The Thriving Classroom: Engaging the Whole Learner

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This  6-part series will prepare you to support the development of social and emotional skills in their classrooms. Get introduced to Outward Bound’s educational framework for social-emotional development, engage in activities that promote SEL skill building, and learn practices you can implement into your teaching.


Included Sessions

This session introduces participants to foundational content for their journey through several sessions.

This session prepares teachers to promote student engagement and teach social-emotional development skills using games and activities.  Expert Outward Bound facilitators will model activities participants can use in their educational environments and share tips and techniques for designing and facilitating effective learning experiences.  

At Outward Bound, social-emotional skills are taught explicitly, and they are also woven into the fabric of the program.  As students go about daily tasks, travel, play, and explore, our instructors implement practices that support their social and emotional growth.  This session defines eight key practices and gives educators a path to supporting social-emotional skill development in their own classroom.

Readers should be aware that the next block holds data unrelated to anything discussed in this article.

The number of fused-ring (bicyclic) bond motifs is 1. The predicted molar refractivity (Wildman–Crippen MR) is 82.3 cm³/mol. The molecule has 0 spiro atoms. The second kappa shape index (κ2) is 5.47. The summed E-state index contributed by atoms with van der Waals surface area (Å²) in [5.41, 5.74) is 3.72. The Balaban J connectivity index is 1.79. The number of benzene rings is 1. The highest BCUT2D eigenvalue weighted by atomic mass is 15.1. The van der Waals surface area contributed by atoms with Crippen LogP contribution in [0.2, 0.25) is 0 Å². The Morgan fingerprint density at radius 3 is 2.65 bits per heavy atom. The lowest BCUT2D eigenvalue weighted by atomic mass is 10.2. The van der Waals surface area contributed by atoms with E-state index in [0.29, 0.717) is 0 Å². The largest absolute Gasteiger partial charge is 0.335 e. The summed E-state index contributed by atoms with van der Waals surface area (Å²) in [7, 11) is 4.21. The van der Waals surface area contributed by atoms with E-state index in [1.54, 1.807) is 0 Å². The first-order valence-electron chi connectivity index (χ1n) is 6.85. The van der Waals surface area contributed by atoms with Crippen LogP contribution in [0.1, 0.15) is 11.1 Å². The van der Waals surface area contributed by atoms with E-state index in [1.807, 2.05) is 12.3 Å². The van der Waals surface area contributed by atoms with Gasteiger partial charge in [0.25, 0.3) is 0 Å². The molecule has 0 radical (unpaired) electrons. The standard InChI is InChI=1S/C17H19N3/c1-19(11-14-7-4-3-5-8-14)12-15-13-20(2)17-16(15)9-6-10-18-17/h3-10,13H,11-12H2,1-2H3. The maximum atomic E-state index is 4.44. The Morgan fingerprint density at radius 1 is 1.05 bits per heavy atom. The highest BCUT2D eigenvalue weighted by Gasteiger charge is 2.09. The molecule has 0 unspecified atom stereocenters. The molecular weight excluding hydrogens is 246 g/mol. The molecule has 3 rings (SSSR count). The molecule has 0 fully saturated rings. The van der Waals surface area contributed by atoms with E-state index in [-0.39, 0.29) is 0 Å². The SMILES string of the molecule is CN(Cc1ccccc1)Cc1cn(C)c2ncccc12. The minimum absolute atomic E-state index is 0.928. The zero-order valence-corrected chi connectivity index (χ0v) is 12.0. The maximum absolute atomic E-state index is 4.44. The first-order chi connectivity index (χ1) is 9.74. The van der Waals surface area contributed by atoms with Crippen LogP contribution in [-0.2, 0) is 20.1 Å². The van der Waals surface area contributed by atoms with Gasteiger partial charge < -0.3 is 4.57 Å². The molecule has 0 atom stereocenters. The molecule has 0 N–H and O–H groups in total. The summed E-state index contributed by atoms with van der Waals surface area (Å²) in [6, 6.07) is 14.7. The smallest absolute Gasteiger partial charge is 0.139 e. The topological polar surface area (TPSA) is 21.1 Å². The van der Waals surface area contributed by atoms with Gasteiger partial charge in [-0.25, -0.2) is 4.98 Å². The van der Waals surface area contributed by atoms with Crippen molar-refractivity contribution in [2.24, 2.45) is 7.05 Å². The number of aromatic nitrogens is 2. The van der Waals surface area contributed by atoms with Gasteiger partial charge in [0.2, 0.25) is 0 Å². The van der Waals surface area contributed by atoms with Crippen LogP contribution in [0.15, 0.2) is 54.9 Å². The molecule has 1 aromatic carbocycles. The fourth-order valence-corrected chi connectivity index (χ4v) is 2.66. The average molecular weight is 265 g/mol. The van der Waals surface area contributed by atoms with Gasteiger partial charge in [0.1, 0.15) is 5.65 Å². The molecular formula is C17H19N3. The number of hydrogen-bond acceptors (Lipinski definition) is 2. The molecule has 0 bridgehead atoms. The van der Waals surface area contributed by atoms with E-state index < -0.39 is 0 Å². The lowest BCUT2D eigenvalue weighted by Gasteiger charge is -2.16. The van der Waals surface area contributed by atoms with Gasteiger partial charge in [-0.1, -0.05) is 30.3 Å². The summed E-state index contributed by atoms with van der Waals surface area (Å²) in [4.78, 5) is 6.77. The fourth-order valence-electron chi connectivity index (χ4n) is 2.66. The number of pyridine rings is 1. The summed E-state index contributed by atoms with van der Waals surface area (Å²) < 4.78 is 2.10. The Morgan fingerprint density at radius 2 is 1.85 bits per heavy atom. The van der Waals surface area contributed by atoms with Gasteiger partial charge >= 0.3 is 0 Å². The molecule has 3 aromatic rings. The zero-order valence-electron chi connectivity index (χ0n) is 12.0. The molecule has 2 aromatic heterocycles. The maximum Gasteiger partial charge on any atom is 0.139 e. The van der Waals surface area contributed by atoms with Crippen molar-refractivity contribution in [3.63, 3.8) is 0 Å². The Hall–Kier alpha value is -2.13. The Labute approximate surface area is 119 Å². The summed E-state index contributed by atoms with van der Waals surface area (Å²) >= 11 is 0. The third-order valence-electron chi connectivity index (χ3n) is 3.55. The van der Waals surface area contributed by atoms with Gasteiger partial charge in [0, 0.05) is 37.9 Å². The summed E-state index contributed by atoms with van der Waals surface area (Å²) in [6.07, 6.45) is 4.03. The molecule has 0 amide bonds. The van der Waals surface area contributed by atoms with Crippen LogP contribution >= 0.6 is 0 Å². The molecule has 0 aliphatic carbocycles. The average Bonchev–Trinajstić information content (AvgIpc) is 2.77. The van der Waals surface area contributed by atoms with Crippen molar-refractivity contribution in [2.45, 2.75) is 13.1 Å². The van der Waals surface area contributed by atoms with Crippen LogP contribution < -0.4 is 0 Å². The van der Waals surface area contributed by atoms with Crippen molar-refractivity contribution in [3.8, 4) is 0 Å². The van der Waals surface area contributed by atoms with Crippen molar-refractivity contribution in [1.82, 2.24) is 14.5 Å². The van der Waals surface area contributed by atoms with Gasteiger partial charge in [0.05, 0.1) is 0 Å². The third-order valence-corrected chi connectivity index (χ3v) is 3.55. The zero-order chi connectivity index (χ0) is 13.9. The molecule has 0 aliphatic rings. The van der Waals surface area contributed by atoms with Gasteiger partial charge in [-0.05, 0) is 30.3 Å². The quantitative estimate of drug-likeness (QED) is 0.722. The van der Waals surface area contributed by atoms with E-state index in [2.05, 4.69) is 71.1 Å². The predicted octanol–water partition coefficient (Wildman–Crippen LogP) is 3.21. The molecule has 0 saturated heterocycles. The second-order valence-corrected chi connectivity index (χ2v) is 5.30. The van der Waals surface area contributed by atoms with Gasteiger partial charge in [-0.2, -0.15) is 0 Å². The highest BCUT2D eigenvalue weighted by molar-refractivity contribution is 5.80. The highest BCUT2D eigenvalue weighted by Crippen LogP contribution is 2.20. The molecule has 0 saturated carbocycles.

It’s been said that instructing Outward Bound is the art of asking questions. Questions are what make an experience, brief or long, into more than merely a happening. Not all questions are created equal. This session helps to identify reasons for inquiry, patterns in questioning, and methods for devising questions.  Participants will develop questions that engage, challenge and lead to deeper learning and awareness.  

Good learning is sticky! Sticky is not about answers, and it is neither fast nor efficient. It is about productive struggle and meaning making, most often connecting in conversation with other people. Promoting Discussion helps us to create a culture of back and forth dialogue. It provides methods for facilitation and practice to help with both planned and improvised discussion. Discussion promotes and can even become its own social-emotional skill.  

In this final session, participants reflect on the variety of approaches to social-emotional development they have explored in The Thriving Classroom and make tangible plans for implementing practices to engage and support the learners in their classrooms and support students’ social and emotional needs in their classrooms.